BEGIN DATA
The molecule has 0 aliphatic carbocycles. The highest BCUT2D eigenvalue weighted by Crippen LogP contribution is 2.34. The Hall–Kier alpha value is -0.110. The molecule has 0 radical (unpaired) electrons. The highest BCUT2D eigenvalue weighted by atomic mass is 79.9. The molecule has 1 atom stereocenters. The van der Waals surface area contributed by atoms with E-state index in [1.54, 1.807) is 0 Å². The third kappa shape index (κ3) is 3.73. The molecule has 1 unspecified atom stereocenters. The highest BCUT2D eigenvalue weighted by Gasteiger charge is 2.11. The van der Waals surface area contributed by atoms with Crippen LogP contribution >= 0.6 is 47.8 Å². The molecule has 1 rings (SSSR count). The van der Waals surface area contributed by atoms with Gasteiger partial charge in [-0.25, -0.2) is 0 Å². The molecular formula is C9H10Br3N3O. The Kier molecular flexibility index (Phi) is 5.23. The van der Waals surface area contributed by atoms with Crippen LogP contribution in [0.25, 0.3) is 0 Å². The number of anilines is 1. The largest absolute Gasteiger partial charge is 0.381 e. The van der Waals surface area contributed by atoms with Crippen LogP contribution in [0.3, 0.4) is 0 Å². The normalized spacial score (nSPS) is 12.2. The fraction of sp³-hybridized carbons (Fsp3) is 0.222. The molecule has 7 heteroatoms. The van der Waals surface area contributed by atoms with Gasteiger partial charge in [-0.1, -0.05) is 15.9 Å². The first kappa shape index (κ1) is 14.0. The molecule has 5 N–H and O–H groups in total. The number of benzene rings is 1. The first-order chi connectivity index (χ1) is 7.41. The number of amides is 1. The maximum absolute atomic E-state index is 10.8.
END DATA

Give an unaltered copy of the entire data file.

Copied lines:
The molecule has 0 aliphatic carbocycles. The highest BCUT2D eigenvalue weighted by Crippen LogP contribution is 2.34. The Hall–Kier alpha value is -0.110. The molecule has 0 radical (unpaired) electrons. The highest BCUT2D eigenvalue weighted by atomic mass is 79.9. The molecule has 1 atom stereocenters. The van der Waals surface area contributed by atoms with E-state index in [1.54, 1.807) is 0 Å². The third kappa shape index (κ3) is 3.73. The molecule has 1 unspecified atom stereocenters. The highest BCUT2D eigenvalue weighted by Gasteiger charge is 2.11. The van der Waals surface area contributed by atoms with Crippen LogP contribution >= 0.6 is 47.8 Å². The molecule has 1 rings (SSSR count). The van der Waals surface area contributed by atoms with Gasteiger partial charge in [-0.25, -0.2) is 0 Å². The molecular formula is C9H10Br3N3O. The Kier molecular flexibility index (Phi) is 5.23. The van der Waals surface area contributed by atoms with Crippen LogP contribution in [0.25, 0.3) is 0 Å². The number of anilines is 1. The largest absolute Gasteiger partial charge is 0.381 e. The van der Waals surface area contributed by atoms with Crippen LogP contribution in [0.3, 0.4) is 0 Å². The normalized spacial score (nSPS) is 12.2. The fraction of sp³-hybridized carbons (Fsp3) is 0.222. The molecule has 7 heteroatoms. The van der Waals surface area contributed by atoms with Gasteiger partial charge in [-0.1, -0.05) is 15.9 Å². The first kappa shape index (κ1) is 14.0. The molecule has 5 N–H and O–H groups in total. The number of benzene rings is 1. The first-order chi connectivity index (χ1) is 7.41. The number of amides is 1. The maximum absolute atomic E-state index is 10.8.